Conefrey’s Careplus pharmacy is on a corner of Dublin’s iconic Pearse Street. Surrounded on one hand by history and on the other by modernity, Conefrey’s has managed to make the most of this conflict and has retained its position as a stalwart of the community. Pharmacist and proprietor Tomás Conefrey’s relationship with the shop, and with pharmacy, started when he was just a child.
“This is a family business and it’s been open since 1955. My late father set it up. I studied pharmacy in the University of Sunderland and when I qualified I came back home and I’ve been working here for the past 20 years. We used to be in here when we were small and now my own children come in, so there’s a real family dynamic to the place. When we were growing up, we had this extra member of the family and it was called ‘the shop’. It was always ‘how’s the shop?’”, Conefrey tells Irish Pharmacy News.
Tomás Conefrey’s mother, Mrs. Conefrey, still works behind the counter serving Dublin’s inner city community and despite the constantly changing economy and the ever-changing nature of Dublin city itself, Conefrey’s is one constant that the local community can rely upon. The demographic includes working class inner city families and bankers on their lunch breaks from the many international corporations that surround the premises. Conefrey knew that in order to keep up with the competition, he had to get the building under control.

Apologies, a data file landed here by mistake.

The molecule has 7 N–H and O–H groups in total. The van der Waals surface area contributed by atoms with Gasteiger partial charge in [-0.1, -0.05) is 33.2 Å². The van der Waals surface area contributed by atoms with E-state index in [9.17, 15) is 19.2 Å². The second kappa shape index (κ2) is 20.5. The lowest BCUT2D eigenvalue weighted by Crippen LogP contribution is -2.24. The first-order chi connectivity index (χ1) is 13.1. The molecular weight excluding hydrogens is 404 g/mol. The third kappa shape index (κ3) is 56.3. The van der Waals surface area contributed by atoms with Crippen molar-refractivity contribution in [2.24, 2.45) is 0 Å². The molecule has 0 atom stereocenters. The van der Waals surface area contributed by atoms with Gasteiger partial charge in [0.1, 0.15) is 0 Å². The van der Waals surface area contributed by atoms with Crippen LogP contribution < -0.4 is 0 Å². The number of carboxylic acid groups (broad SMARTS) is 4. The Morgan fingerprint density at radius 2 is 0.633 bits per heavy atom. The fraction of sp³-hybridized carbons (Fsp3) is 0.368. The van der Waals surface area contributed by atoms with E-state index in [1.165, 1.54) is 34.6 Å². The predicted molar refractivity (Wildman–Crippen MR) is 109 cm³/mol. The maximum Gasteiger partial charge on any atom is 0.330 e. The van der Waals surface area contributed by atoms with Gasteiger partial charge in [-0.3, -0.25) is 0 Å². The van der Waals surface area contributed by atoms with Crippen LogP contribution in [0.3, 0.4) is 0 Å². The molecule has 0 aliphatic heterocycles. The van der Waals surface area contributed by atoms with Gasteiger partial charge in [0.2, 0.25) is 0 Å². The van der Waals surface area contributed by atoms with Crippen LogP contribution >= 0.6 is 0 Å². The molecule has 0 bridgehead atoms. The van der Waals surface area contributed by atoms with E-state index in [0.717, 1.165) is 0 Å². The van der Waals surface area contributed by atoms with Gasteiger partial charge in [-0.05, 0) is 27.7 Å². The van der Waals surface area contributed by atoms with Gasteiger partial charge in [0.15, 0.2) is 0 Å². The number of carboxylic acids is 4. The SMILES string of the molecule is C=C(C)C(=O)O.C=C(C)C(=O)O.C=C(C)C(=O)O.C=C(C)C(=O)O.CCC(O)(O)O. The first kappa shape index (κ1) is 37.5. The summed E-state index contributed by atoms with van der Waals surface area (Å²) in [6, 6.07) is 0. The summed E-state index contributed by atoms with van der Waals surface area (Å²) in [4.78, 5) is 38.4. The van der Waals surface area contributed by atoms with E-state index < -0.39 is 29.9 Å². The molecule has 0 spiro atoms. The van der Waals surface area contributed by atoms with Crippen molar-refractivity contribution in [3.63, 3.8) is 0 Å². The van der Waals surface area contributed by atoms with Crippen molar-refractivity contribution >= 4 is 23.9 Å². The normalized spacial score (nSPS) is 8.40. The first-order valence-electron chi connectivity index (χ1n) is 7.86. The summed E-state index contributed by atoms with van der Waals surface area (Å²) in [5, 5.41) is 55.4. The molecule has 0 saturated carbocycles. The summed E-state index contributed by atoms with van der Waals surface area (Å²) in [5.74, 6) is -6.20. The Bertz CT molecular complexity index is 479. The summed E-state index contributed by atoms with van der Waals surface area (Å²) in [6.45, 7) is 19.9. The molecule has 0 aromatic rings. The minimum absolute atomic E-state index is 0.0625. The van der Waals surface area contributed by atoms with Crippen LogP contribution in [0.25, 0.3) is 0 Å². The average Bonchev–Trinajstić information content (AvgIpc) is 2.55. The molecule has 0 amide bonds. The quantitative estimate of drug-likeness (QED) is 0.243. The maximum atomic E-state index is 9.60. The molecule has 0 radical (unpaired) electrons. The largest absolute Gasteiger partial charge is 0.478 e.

“Around five years ago I was looking at doing a remodel on the shop but we were hamstrung by the structure of the building itself, which is 140 years old. Once we got that sorted out, I was a lot happier. We have a visibility now that we never had before. People can see into the store from across the road and the natural light is lovely. It’s a big change.” With the help of Careplus, Conefrey explains how he was able to bring the building up to an acceptable standard. He tells IPN that he is very satisfied with the decision to continue to become part of the Careplus network. The store is now bright, fresh and modern, and is a testament to Conefrey’s persistence and brave decision-making, and to the assistance provided by the Careplus Support Office. “I’d been trying for a while to get something organised to address this issue and it was a massive job, I was finding it very difficult to get anything done. I wanted to modernise and give it an uplift but there was no point in doing a remodel when we had cracks down the walls and that kind of thing. Careplus assisted me where the building was concerned and I’ve had a very positive experience. It’s a big change, but it’s a good change. Previously if I wanted to find something out I’d have to go rooting around for it myself whereas now I get to bounce ideas off the Careplus business development manager. It takes a bit of getting used to but it’s starting to make my life easier. It is making a difference to the business, especially our front of shop which was always a challenge.”
Conefrey is passionate about his job and enjoys his role serving the local community of Dublin City. His outlook is one of determined positivity, after a period of unsettling change.
“I’m happy in the shop and I am happy doing this job at the moment. I try not to get too stressed about things anymore. Whatever comes down the line, we will handle it. Pharmacists went on strike in 2009 over the changes to the contract and that would have taken a lot out of me but things are getting better now. If someone was to ask me what I do I’d tell them I am a community pharmacist because I do my best to be part of the community. It is a very rewarding job. It’s not easy either – the days can be long – but I love what I do. I think it’s a great job. Around the downturn it was hard but things are looking fairly good now.”